• Improve understanding of the customer — pooling all data available on different client segments will paint a better picture of those whose attention you’re trying to capture, and it will show you how each of these groups acts and reacts to different tactics.
  • Automate your actions — data availability will permit you to act quicker, in a timely manner, and it will also allow you to automate actions, interacting with the right people at the right moment.
  • Improve personalization — buyers expect tailored messages to their situation and needs (as we’ll see further on). Getting data from prospect and user interactions will help you better fine-tune and better personalize the sale experience going forward.

It’s also notable that the value of data for B2B marketers isn’t seen primarily in their ability to react quickly or produce personalized campaigns. Rather, the value for B2B marketers is that data allows you to see market trends just a little ahead of time and to take advantage of them before the B2B competition.

In practice, this means using data not just to track historical performance but to inform forward-looking marketing activities. This predictive analysis has many benefits for B2B marketing, most notably, the ability to improve lead scoring and prioritize what sectors to pursue first. This tactic allows marketers to better understand when clients are more likely to buy, how to communicate, when to upsell, etc.

What’s more, predictive analysis in combination with account-based personalization will be particularly effective in providing the most tailored, relevant marketing materials to buyers. This also helps optimize campaigns by predicting future behavior based on past interactions and adapting accordingly.

2. Understand B2B customers

In the past, B2B customers were seen as fundamentally different from their B2C analogs, but today’s knowledge points to a greater similarity between the two groups. When making purchasing decision, B2B buyers apply rational, objective factors, but also subjective, emotional factors, like their B2C counterparts. This means they don’t just pay attention to the objective side of the transaction (What are the costs? What are the contractual terms?, What are the implications on other departments?), but also to the subjective side of the process (Is this a simple process? Does this B2B competitive positioning align with my values?). Understanding B2B thought and decision patterns will help in building more relevant sales approaches.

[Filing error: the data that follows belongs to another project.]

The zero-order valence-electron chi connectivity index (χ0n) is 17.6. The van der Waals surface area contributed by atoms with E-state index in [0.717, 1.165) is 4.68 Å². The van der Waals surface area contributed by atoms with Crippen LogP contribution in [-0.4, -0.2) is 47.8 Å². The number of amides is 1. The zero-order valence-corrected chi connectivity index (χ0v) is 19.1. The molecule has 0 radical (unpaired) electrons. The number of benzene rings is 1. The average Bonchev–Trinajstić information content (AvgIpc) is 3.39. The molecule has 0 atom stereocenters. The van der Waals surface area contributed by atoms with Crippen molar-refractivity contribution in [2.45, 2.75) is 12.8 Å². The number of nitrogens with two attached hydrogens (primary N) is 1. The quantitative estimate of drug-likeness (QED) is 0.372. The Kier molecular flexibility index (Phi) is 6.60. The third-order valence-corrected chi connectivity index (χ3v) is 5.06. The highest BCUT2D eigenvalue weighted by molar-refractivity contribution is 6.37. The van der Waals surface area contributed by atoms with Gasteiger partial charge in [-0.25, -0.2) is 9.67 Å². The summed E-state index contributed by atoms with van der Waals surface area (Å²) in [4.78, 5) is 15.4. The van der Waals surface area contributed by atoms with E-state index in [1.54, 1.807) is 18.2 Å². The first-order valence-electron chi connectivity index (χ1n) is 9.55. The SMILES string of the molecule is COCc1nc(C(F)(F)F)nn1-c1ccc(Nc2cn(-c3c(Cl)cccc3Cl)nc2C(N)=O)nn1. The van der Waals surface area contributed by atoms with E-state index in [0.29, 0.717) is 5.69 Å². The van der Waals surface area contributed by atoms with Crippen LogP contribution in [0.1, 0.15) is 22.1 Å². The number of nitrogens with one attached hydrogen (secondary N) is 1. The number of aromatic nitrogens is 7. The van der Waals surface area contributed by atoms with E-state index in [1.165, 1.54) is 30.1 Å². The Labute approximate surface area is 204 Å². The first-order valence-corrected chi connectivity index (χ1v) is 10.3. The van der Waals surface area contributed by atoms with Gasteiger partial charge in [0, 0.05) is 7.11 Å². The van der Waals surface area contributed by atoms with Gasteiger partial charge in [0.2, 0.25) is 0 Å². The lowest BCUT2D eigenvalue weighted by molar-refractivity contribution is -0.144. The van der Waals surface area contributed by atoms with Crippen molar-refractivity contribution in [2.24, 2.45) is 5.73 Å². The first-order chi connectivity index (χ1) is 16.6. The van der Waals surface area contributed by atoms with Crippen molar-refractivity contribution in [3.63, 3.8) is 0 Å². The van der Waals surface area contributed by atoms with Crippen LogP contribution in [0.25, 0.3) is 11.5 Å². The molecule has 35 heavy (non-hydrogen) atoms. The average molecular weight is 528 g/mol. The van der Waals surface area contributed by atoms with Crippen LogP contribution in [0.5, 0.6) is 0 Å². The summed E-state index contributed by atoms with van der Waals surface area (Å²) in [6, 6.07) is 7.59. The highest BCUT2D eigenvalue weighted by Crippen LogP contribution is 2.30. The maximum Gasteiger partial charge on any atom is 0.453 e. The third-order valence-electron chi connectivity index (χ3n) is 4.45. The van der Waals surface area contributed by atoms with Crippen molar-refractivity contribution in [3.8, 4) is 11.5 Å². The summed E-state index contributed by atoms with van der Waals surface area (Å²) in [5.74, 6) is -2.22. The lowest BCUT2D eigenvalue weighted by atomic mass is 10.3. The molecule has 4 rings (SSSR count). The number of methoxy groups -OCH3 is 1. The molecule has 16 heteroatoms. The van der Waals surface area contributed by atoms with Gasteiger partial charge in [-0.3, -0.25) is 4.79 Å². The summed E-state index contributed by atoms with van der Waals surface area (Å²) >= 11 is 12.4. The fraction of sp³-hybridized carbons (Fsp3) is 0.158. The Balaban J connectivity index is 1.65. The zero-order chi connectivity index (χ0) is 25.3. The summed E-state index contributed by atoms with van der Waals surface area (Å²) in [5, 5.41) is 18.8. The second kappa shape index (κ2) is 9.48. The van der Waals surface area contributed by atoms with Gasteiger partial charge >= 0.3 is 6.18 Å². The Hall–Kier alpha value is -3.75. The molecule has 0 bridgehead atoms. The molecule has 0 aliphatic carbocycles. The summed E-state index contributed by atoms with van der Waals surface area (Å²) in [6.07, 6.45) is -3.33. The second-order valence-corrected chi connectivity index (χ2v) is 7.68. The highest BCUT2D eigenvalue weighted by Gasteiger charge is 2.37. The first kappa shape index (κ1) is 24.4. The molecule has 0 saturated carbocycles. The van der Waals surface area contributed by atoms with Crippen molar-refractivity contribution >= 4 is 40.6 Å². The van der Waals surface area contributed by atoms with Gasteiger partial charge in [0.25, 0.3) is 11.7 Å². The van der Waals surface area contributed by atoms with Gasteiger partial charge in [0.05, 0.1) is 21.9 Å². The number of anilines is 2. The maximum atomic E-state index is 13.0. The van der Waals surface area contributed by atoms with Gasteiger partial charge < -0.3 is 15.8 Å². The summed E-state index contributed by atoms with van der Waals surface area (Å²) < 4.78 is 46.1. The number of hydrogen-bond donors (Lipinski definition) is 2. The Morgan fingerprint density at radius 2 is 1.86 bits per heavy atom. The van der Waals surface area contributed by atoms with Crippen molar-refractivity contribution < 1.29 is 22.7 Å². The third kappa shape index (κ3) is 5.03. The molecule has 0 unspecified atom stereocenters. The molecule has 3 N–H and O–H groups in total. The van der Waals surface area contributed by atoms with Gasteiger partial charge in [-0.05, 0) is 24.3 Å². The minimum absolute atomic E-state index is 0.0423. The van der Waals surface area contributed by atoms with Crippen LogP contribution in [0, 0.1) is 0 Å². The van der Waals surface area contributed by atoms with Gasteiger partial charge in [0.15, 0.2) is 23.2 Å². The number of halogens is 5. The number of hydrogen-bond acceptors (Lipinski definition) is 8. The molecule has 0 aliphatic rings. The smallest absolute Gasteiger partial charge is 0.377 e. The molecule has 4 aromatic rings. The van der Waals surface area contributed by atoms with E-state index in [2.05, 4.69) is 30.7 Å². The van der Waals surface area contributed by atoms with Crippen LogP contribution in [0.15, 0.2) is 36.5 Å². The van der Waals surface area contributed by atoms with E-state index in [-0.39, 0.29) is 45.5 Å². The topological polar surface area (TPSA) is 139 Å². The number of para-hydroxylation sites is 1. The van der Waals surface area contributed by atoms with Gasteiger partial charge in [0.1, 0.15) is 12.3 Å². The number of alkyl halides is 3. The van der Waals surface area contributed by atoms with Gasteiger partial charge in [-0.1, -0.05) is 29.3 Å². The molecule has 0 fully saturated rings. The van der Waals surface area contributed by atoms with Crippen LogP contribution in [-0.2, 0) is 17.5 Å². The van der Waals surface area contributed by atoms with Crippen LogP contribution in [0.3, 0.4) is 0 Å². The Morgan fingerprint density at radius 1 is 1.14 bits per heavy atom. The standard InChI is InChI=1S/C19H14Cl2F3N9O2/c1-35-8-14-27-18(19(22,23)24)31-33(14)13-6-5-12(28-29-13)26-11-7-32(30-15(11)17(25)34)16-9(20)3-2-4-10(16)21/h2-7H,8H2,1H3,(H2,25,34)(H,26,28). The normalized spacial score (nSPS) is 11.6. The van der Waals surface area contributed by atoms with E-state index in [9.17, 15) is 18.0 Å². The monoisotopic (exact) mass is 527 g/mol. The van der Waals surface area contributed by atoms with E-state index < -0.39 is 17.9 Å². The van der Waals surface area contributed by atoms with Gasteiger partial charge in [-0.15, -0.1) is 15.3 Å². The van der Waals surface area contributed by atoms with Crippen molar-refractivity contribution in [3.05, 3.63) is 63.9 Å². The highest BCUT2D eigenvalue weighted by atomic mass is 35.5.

The expectations of today’s B2B buyers have also evolved as the commerce space has grown. Whereas in the past these groups would greatly rely on interactions with sale reps, nowadays they’re showing increased appetite for self-service approaches and they’re more accustomed to doing their own research, relying more on third party recommendations and reviews. And, overall, B2B buyers have been put off by linear sales cycles, which try to fit their needs in a one-size sales process that overlooks the particularities of their business.

This means that making B2B sales implies a much more involved process of client engagement than the average B2C sale. Realizing success in this regard involves consolidating your sales approach across all channels your buyers use.

It’s also important to rely on tools and technologies to automate your work process, create error-free quotes, and better understand customer behavior and needs. These kinds of tools are ultimately what will grant you more time, as well as provide you with the knowledge you need to better serve your customers.

Buyer preferences in the segment now skew towards digital interactions and these users expect to be serviced seamlessly on these channels. Add this to the fact that a B2B buyer is usually represented by a group of individuals, not just a single user, and that their decisions are driven by a combination of rational (Am I getting the right table stakes?) and emotional (Does this bring me individual personal value?) factors, as we mentioned earlier, and the need for a clear understanding of the user profile becomes that much more evident.